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Hatred and Hope

Rabbi Avi Shafran

Current Jewish events are both foreboding and absurd. One "side" of the conflict preaches hatred and rejoices at every slaughtered child or parent; the other responds by seeking to arrest individuals guilty of murder, and regrets every unintended civilian casualty - the only kind there is. Then an "objectivity"-addled world labels the calculus a "cycle of violence" - as if it were a wheel without a beginning rather than Jew-hatred without end. The tragic zaniness proceeds with the solemn offering of body counts that obscenely mingle innocent victims and suicide bombers; and calls for "restraint" in dealing with terrorists are soberly issued by a world waging a war on terrorism.

If it all weren't so tragically reminiscent of Tisha B'Av, the traditional day of Jewish national mourning, it would instead bring Purim to mind. Yet even through our tears, we are afforded a recognition: yes, this is indeed the exile from whose shadow Jews have prayed for millennia to emerge. Our generation, we now know, has not escaped its tragedy; nor have freedom or even a Jewish State abbreviated it.

The shining hopes held out by the "isms" - to use the droll term coined by a great rabbi of the pre-Holocaust era, Rabbi Elchonon Wasserman - have, as he predicted, proven only the phony glitter of fools' gold. The faith that was placed in internationalism, humanism, socialism and Zionism (created, no less to ensure, at last, a safe haven for Jews) has proven a poor investment indeed.

By stark and telling contrast, some Jews have always understood that there is only one ultimate path to our redemption, that our true power lies more in prayer than in politics; more in Torah than treaties; more in merits than munitions.

There is, to be sure, great value in pursuing diplomatic and military strategies. But such efforts, Jewish tradition cautions, must always be undertaken with a clear understanding that the race will ultimately go not to the swift or the clever or the strong, but rather to the good.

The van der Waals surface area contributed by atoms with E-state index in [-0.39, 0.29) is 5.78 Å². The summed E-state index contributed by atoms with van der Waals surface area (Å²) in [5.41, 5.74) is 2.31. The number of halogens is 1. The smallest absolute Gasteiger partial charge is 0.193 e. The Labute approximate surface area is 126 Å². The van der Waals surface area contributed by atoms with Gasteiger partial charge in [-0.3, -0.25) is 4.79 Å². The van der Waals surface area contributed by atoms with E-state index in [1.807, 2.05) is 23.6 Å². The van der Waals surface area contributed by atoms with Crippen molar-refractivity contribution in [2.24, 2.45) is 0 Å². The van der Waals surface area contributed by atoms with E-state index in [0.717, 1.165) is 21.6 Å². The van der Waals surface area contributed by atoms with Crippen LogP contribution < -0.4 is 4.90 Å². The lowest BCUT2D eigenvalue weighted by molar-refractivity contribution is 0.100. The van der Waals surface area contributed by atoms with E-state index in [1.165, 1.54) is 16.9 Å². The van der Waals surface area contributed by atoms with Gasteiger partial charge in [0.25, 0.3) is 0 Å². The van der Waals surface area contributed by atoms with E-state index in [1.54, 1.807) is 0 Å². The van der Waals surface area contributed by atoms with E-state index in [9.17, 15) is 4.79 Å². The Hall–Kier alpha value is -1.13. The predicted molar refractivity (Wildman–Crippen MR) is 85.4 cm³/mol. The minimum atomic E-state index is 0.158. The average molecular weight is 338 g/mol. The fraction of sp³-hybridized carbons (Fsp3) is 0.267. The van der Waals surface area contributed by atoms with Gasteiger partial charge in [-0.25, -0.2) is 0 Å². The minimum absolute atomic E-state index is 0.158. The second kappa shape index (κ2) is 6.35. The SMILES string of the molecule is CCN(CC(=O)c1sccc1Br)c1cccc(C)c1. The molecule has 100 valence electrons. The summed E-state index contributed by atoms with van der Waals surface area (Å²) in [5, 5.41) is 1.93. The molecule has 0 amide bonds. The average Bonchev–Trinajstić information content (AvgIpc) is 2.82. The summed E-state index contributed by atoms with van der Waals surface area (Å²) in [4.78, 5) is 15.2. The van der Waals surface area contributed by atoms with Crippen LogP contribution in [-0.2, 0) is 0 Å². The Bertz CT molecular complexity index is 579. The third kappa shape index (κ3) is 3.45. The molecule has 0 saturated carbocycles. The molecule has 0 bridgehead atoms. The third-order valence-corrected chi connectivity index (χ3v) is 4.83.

The global theater of the absurd has been graced (or, better, disgraced) too by another well-known performer: outrageous anti-Semitism. And so we have come to witness a resurgence of Jew-hatred, from old haunts like France to new ones like Scotland, and telling occurrences like the Islamist home movie of Daniel Pearl's confession of Jewishness, slaughter and decapitation. And then there is millions of Muslims' belief that Jews were really behind the September 11 attacks; an Arab press that has resurrected blood libels; and the publication of new editions of the "Protocols of the Elders of Zion," presented as nonfiction.

The madness has rained existential puzzlement on Jewish intellectuals. Jonathan Rosen, writing in The New York Times Magazine, described his discomfort during the Durban orgy of Israel-hatred, which receded prematurely into ancient history when September 11 arrived mere weeks later. "Jews were the problem," he wrote, "and the countries of the world were figuring out the solution. The past had come calling."

In Commentary, Hillel Halkin wrote from a similar daze. He too received a first punch from Durban, "the largest and best-publicized international anti-Semitic rally in history," and remains confounded. "[T]he demoralization caused by the persistence of anti-Semitism is profound," he agonized, at least "for the Jew unshielded by religious belief." That dismissive phrase says it all, revealing how tightly shut even a brilliant mind can be. The persistence of Jew-hatred is explainable only in the context of Jewish religious belief.

We Jews were promised security and happiness, our tradition informs us, when we lived G-d-focused lives and heeded the Torah's laws; when we stuck to our collective identity and refused to dissolve in the ocean of nations.

Should we abandon our Torah, though, we were warned, we would be dispersed among those very nations. And, again as warned, should we try to escape into the mirage of assimilation and pretend to be things other than Jews, the world that had demanded our dissolution into itself will suddenly refuse to hear of it and mark us as Jews with the indelible paint of hatred and blood. Just as we have seen, and see.

More than an understanding , though, is discernable through out tears; so, incredibly, is hope.

After the destruction of Jerusalem's Holy Temple, the Talmud relates, Rabbi Akiva saw a fox emerge from where the Holy of Holies had stood. He responded by laughing. Challenged, he explained that the prophets had foretold both the Temple's destruction and the Jewish people's exile as well as the eventual return of the Jews to their land through the messianic redemption. Witnessing the extent of the former's fulfillment, he explained, reassured him that the latter would no less fully come to pass.

Like Rabbi Akiva's colleagues, we Jews these days find it difficult to smile, much less laugh. But we can still strive to internalize the faith the sage expressed - and help bring about what he foresaw.


Rabbi Avi Shafran serves as director of public affairs for Agudath Israel of America.



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